Sunday, November 21, 2021

The Last Flashy Insect of the Year?

 

Here's a hearty little red November dragonfly. I have seen a few of them recently and I am guessing they will be the last big insects outdoors around here until next spring. Click to enlarge.


It's an autumn meadowhawk dragonfly. They are not unheard of in November in New Jersey though they are more common when the weather is warmer.

I think late-migrating insect-eating birds will be glad to see them.

A haiku poem written in the early 1800s by the poet Kobayashi Issa:  

departing for the festival

all  in red

dragonfly 

Sunday, November 14, 2021

Gray Mantis

 

A mantis, though small, has an imposing presence. They always look to me ike they might be up to something. And I'm pretty sure they always see me long before I see them. Consider the dramatic pose on this one I came across when I stopped to rest in a park gazebo. It is sitting in the center of an octagon, casting a black shadow, and seems to be pointing prophetically to 9 o'clock. It could be the opening scene from a movie called The Mantis Pointed to Nine. Click to enlarge.

Fast forward. Nothing happened at nine. It's just a Carolina Mantis. Native. Beneficial. This is its gray form (they also come in green and brown) the better to blend in with old wood while watching you.

Sunday, November 7, 2021

Daylight Saving

 

Daylight Savings Time ended this morning and we are deep into autumn. My clocks all say it's an  hour earlier than it feels. That combined with the spin of the seasons will result in a sunset at 4:50 p.m. today. I'm preparing myself mentally for long nights and what my friend SpongeBob SquarePants calls advanced darkness.

Sunday, October 31, 2021

Lovely Autumn

Just a few pictures of the season.

\
And the opening stanza from To Autumn by William Blake:
 
"O Autumn, laden with fruit, and stained
With the blood of the grape, pass not, but sit
Beneath my shady roof; there thou may'st rest,
And tune thy jolly voice to my fresh pipe;
And all the daughters of the year shall dance!
Sing now the lusty song of fruit and flowers."

Click to enlarge.

And Happy Halloween to all!

Sunday, October 24, 2021

Mantis!

 

Let me begin by saying that the praying mantis gets its common name from the typical folded front legs pose that gives the impression of prayer. But I hear that they don't all follow the same religion -- they are in sects.

Just kidding. Click to enlarge

Just can't help noticing how many of them are around out there lately. They got really big from a summer of catching and eating other insects.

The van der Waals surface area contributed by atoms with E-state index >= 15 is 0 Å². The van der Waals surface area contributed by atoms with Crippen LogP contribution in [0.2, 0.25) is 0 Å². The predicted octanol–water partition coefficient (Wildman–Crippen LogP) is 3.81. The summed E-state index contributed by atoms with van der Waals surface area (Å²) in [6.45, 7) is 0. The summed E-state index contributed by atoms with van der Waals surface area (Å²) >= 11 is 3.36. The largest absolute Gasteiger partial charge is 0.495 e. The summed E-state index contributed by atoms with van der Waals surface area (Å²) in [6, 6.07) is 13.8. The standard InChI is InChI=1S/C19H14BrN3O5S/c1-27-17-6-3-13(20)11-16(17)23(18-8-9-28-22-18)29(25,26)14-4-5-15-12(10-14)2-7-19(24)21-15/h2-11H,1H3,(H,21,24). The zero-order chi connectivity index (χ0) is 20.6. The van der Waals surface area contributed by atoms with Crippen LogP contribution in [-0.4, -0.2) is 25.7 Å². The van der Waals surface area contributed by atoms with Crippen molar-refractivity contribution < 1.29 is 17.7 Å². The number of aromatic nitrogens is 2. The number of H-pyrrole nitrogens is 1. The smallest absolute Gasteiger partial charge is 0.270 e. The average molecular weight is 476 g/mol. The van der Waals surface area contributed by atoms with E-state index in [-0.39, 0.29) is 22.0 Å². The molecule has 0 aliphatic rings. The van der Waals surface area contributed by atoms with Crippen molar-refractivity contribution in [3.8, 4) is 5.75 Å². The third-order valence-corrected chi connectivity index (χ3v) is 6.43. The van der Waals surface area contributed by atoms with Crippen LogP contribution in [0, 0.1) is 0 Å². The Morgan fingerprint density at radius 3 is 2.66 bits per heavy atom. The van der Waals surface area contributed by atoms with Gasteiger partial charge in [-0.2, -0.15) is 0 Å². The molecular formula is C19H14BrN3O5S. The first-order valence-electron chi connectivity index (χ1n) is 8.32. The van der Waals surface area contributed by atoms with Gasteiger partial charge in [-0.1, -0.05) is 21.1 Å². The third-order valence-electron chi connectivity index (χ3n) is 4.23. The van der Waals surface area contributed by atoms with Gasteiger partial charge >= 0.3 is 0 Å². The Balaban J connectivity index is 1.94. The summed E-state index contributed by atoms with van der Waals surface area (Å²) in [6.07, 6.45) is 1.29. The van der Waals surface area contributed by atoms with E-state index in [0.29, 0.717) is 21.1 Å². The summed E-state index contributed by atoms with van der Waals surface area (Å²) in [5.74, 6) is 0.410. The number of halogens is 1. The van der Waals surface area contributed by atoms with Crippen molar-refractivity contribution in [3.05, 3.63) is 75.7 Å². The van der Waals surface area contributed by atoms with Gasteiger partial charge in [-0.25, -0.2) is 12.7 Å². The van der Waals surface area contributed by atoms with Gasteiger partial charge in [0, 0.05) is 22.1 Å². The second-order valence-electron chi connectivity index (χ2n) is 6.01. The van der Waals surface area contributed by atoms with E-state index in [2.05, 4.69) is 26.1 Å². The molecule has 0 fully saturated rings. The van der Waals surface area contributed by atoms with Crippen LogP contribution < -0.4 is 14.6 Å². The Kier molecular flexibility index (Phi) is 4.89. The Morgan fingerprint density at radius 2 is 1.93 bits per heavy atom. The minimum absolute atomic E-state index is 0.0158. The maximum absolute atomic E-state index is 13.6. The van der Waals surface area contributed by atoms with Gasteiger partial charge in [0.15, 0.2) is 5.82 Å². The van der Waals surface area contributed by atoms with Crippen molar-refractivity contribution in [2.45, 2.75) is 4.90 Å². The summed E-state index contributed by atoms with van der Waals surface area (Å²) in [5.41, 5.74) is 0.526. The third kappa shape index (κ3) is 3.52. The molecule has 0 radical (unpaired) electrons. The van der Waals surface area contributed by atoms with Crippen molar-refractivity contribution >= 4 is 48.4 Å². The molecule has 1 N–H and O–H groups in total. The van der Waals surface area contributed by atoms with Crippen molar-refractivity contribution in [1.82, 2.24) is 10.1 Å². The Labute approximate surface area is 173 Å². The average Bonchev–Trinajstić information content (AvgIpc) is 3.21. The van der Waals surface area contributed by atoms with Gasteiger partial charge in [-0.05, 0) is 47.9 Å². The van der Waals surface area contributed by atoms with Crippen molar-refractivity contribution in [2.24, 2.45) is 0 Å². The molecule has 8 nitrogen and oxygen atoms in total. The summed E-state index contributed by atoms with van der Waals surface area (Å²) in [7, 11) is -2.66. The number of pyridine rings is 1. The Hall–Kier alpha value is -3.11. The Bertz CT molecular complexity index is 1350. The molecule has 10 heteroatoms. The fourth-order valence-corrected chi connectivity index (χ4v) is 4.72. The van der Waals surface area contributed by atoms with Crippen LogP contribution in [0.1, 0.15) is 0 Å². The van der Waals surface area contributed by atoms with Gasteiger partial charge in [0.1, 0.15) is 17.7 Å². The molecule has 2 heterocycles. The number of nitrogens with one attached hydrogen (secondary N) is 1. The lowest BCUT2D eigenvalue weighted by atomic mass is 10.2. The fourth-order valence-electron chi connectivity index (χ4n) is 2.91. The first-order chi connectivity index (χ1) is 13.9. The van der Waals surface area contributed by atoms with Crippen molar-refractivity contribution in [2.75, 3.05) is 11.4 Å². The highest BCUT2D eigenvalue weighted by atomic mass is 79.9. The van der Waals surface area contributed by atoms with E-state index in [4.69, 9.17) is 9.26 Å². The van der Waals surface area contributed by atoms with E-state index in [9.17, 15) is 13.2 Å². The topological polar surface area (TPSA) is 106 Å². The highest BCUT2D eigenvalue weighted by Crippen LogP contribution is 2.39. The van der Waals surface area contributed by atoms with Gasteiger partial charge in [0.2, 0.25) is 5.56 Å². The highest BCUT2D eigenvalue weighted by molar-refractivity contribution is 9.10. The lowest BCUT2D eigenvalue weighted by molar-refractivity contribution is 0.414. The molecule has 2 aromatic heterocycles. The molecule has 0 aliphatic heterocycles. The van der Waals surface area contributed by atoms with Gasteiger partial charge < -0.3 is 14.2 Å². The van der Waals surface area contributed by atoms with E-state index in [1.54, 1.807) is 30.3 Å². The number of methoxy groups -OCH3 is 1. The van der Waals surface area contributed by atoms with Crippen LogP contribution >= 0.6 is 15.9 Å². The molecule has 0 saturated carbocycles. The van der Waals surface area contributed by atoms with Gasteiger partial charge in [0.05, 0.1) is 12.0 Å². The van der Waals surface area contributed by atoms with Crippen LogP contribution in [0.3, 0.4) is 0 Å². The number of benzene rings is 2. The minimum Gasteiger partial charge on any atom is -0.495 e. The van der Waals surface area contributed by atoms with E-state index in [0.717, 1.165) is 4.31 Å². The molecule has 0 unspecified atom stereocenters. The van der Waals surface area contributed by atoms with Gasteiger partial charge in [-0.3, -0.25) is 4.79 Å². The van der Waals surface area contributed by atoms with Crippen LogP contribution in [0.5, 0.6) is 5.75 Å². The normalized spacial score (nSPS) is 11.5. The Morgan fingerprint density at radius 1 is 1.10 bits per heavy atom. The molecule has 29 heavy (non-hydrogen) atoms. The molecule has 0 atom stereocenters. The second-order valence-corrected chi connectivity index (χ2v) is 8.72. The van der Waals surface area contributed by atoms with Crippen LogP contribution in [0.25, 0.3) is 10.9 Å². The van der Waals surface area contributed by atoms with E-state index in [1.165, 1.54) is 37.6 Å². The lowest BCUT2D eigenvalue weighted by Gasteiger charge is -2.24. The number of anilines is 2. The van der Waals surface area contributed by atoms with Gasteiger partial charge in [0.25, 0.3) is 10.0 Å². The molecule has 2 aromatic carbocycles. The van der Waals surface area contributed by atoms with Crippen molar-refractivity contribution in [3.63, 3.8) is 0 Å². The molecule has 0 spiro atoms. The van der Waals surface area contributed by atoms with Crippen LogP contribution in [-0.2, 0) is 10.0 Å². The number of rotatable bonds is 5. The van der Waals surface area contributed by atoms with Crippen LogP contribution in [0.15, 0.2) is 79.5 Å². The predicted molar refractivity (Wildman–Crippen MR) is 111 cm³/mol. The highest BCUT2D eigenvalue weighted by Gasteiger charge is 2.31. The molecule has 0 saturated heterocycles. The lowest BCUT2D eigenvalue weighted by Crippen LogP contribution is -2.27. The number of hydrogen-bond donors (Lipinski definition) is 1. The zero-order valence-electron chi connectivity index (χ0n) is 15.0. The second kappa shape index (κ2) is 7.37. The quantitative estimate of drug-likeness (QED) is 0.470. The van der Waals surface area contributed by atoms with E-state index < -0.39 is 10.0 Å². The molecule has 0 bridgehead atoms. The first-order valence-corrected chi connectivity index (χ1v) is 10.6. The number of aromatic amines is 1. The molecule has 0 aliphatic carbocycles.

Gotta love the faces.

I saw the three individuals pictured here on a single walk in the woods. It's hard to miss a 4- or 5-inch long insect, even when it's sitting still and trying to blend in.

Seems like only yesterday that I could hold one on my thumb. They grow up so fast.

Sunday, October 17, 2021

Pine Barrens Gentians

 

I anticipate snowdrop flowers at the end of winter. I spend the spring and summer stalking wild orchids. And now at the end of the growing season are the pine barrens gentians.
 

These blue autumn flowers are natives of North American coastal pine barrens from South Carolina to New Jersey. These lovelies were photographed in the New Jersey pine barrens near the town of Chatsworth.

    
I know there are lots of other flowers blooming in the autumn fields, but I think of the gentians as the last flowers of the year. And that makes me think of a poem called The Last Flower by Alexander Sergeyevich Pushkin, which begins: Rich the first flower's graces be, 
But dearer far the last to me...


Sunday, October 10, 2021

Pumpkin Time

 

Roadside farm markets are selling pumpkins, squash, and gourds right now. It's time to take a nice ride in the country. Try to decide among all the interesting colors and shapes. Like classic orange. 

Plain white.

Or the rainbow of pumpkin colors.
      
And fairy tale shapes.  

So many other kinds of vegetable loveliness.

Here are a few lines from The Pumpkin by John Greenleaf Whittier

"Oh, greenly and fair in the lands of the sun,
The vines of the gourd and the rich melon run,
And the rock and the tree and the cottage enfold,
With broad leaves all greenness and blossoms all gold," 

 

Just be careful to avoid the squash monsters among them.